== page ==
Delivering services under the Short-Term Restorative Care (STRC) Programme

STRC providers deliver a range of care and services tailored to meet their client’s goals to improve or maintain function. STRC services can be provided in a residential aged care setting or a home care setting, or a combination of both.

Who are STRC services for?

People are eligible to receive STRC Programme services if they are:

  • experiencing functional decline
  • at risk of losing their independence
  • able to improve their independence with STRC

What are STRC services?

During an 8-week episode, STRC providers must ensure all clients receive:

  • timely and appropriate access to therapy, care and equipment
  • encouragement to actively participate
  • regular monitoring and evaluation

Full requirements on delivering STRC services are in Chapter 3 of the Short-Term Restorative Care Programme Manual.

Where can you provide STRC services?

There are 3 possible settings in which you can provide flexible care services:

  • residential
  • home
  • a combination of both

For a full list of services and your responsibilities with them, see Chapter 6 in the Short-Term Restorative Care Programme Manual.

Services in a residential care setting

A permanent resident of an aged care home cannot receive STRC.

Approved STRC clients can temporarily move into an aged care home to receive services, for part or all of the STRC episode.

Clients receiving STRC services in a residential aged care setting are able to access the same services as a permanent resident, including:

  • hotel-type services — services that meet day-to-day needs and facilities management 
  • care and support services — help with personal hygiene, grooming and moving around, and clinical care

Providers of residential-based STRC services must provide services that reflect the intent of the STRC Programme. This includes assisting clients to achieve an optimum level of independence and wellbeing, to minimise their care needs over the longer term.

Fees may apply for certain services in a residential setting. Read about which services you can ask clients to pay a fee for.

Services in a home care setting

STRC services can support senior Australians with complex care needs to live independently in their own homes.

If a client is living at home, you can provide:

  • personal care — such as help with showering and hygiene
  • communication support — such as help with using the phone or hearing aids
  • dietary support — such as help with nutrition and preparing meals
  • skin care — such as bandages and dressings
  • continence care — such as disposable pads, commode chairs and bedpans
  • mobility support — such as crutches, handrails, wheelchairs and bed rails
  • support services — such as cleaning, gardening and minor home modifications
  • social support — such as help to take part in social activities and access emergency services
  • care management — such as reviewing agreements and making sure services are suitable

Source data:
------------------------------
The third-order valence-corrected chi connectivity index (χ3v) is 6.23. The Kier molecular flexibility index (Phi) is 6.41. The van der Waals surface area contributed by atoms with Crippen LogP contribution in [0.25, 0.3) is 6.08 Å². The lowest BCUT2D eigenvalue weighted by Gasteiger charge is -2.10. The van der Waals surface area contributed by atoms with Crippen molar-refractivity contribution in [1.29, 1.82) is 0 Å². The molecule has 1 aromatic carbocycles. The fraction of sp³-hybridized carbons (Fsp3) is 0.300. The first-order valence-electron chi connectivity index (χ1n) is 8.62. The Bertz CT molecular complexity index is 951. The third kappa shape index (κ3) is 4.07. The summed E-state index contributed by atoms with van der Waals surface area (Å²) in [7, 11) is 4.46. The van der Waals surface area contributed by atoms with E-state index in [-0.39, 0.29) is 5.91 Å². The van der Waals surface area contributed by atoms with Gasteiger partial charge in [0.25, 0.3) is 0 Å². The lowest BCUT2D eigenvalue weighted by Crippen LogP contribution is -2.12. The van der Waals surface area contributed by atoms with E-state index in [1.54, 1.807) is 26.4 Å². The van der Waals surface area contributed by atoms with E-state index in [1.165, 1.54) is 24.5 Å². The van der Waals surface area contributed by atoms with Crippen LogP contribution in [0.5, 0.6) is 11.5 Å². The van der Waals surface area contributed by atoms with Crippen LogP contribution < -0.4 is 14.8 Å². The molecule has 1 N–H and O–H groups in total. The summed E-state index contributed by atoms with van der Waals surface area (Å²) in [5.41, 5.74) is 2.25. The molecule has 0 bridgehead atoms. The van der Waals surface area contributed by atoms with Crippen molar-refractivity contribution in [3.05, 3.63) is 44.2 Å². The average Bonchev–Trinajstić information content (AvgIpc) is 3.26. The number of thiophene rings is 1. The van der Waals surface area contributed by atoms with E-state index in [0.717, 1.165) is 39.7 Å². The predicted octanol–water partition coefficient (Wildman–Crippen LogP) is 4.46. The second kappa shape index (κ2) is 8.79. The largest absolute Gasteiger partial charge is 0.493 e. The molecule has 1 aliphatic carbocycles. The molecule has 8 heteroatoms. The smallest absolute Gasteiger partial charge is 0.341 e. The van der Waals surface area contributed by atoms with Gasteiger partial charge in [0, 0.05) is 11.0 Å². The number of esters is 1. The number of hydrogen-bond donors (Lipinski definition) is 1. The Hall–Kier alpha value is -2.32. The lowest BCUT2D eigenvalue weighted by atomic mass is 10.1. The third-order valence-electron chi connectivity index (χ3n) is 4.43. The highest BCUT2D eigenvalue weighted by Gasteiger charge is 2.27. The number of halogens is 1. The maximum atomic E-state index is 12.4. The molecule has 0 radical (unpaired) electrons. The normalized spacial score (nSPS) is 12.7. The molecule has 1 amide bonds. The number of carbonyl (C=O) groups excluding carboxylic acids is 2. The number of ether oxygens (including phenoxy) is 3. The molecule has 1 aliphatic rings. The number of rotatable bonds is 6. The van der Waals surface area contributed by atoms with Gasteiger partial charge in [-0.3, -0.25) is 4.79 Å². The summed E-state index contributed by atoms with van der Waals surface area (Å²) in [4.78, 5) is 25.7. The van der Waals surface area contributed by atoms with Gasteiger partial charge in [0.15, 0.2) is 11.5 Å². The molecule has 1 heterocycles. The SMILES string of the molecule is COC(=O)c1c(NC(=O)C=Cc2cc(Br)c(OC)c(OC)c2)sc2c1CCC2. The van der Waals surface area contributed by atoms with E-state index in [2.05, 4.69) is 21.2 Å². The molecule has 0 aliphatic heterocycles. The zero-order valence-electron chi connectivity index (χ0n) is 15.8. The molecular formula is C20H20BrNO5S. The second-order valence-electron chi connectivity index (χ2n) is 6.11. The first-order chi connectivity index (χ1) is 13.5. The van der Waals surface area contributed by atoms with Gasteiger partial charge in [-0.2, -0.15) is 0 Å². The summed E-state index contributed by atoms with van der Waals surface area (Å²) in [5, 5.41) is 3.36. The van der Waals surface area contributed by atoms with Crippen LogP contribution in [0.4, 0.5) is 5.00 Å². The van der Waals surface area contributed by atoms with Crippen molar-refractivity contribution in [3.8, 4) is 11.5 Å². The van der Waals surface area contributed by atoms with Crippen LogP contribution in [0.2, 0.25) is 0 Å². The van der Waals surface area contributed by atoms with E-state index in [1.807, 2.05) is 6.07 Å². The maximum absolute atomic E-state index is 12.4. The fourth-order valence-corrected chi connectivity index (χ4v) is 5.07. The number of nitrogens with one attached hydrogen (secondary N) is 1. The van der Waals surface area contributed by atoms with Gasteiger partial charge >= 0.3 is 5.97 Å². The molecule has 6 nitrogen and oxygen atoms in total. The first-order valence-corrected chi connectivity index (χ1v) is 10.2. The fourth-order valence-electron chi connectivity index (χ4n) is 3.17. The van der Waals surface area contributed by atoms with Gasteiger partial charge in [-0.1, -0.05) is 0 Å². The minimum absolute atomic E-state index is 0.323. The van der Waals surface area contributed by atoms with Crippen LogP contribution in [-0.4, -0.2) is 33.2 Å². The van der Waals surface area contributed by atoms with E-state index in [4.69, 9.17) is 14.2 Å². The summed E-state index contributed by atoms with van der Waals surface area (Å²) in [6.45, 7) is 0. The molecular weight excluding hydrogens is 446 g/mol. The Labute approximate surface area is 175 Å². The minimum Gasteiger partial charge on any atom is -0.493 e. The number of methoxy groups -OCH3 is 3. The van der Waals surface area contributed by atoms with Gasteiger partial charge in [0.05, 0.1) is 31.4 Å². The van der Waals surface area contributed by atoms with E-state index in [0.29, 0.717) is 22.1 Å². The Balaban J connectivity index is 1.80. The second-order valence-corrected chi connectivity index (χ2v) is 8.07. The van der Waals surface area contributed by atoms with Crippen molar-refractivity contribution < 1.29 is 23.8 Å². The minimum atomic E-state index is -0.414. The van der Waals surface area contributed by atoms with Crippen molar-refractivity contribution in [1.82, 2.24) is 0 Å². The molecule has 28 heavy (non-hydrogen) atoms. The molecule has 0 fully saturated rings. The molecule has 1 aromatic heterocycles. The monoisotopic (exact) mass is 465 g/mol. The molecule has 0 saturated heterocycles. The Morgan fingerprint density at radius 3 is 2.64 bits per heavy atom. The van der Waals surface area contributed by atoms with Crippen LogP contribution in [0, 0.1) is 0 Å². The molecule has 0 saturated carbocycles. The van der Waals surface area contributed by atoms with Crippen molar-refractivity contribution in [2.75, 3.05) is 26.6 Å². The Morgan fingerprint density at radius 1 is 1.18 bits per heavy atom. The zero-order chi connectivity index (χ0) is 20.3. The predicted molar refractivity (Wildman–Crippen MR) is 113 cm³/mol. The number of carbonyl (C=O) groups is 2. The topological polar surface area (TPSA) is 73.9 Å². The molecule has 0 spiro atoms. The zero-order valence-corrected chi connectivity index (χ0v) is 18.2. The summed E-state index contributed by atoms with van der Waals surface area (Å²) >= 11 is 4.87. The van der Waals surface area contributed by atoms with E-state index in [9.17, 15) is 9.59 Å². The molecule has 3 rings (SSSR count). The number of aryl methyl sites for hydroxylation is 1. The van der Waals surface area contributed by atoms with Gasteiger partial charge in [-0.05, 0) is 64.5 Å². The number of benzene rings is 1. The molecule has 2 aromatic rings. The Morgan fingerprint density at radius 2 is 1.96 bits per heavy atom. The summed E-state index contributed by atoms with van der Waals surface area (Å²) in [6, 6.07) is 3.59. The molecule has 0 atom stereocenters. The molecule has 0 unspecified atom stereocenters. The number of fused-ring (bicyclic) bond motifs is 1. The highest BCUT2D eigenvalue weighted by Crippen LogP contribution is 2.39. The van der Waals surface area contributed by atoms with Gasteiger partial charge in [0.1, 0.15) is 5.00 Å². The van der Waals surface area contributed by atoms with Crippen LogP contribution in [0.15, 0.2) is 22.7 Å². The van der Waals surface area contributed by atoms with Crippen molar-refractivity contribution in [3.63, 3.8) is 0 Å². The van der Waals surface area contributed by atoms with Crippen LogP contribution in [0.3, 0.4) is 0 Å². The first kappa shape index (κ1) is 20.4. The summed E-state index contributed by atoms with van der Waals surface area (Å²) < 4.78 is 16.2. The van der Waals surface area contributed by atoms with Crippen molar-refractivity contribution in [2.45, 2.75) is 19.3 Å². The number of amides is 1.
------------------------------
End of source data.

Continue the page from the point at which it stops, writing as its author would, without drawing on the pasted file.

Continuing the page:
• clinical care — such as nursing, podiatry, physiotherapy, occupational therapy and hearing services

Services in a combination of both settings

Approved providers delivering in both settings are able to determine the mix of care delivery settings. This must be within the defined period of STRC support and in line with individual client needs.

What you cannot provide through STRC

You cannot use STRC funds to provide:

  • a source of general income for the client
  • food, except for enteral feeding
  • permanent accommodation, including assistance with home purchase, mortgage payments or rent
  • payment of flexible care fees
  • payment of fees or charges for other types of care funded or jointly funded by the Australian Government
  • major home modifications or renovations
  • capital items that are not related to the client’s care needs, such as laptops, computers and mobile phones
  • travel and accommodation for holidays
  • entertainment activities, such as club memberships and tickets to sporting events
  • gambling activities
  • services and items covered by the Medicare Benefits Schedule or the Pharmaceutical Benefits Scheme

Suspending services

Clients can take up to 7 days leave, for any reason, from their episode.

Read more about taking leave from the STRC Programme.

Hospital visits

If a client goes to hospital for a day procedure or for an overnight stay, you must provide STRC up to the point of admission. STRC restarts from the point of discharge on the same day or the next day.

There is no break in the service episode or the payment of the flexible care subsidy 

If a client:

  • has started their STRC episode and they are admitted to hospital for up to 7 days — they can return to the STRC episode once discharged from hospital
  • is admitted to hospital for longer than 7 days — they can no longer access the STRC episode once discharged from hospital

Changing services

You are responsible for transitioning clients between residential and home care settings if their needs change. The client may also exit STRC at any time.

If clients feel they need different services while they are receiving STRC, they should:

  • think about other types of services that could meet their needs, to include in their care plan
  • talk to you about changing their care plan to meet their needs

What you need to do

Add your details to My Aged Care to let senior Australians know who you are and the services you provide.

You must include your services in flexible care agreements.

Read more about delivering STRC services in the manual.

Short-Term Restorative Care Programme Manual

This manual guides service delivery under the Short-Term Restorative Care Programme.

Last updated: 
22 January 2020
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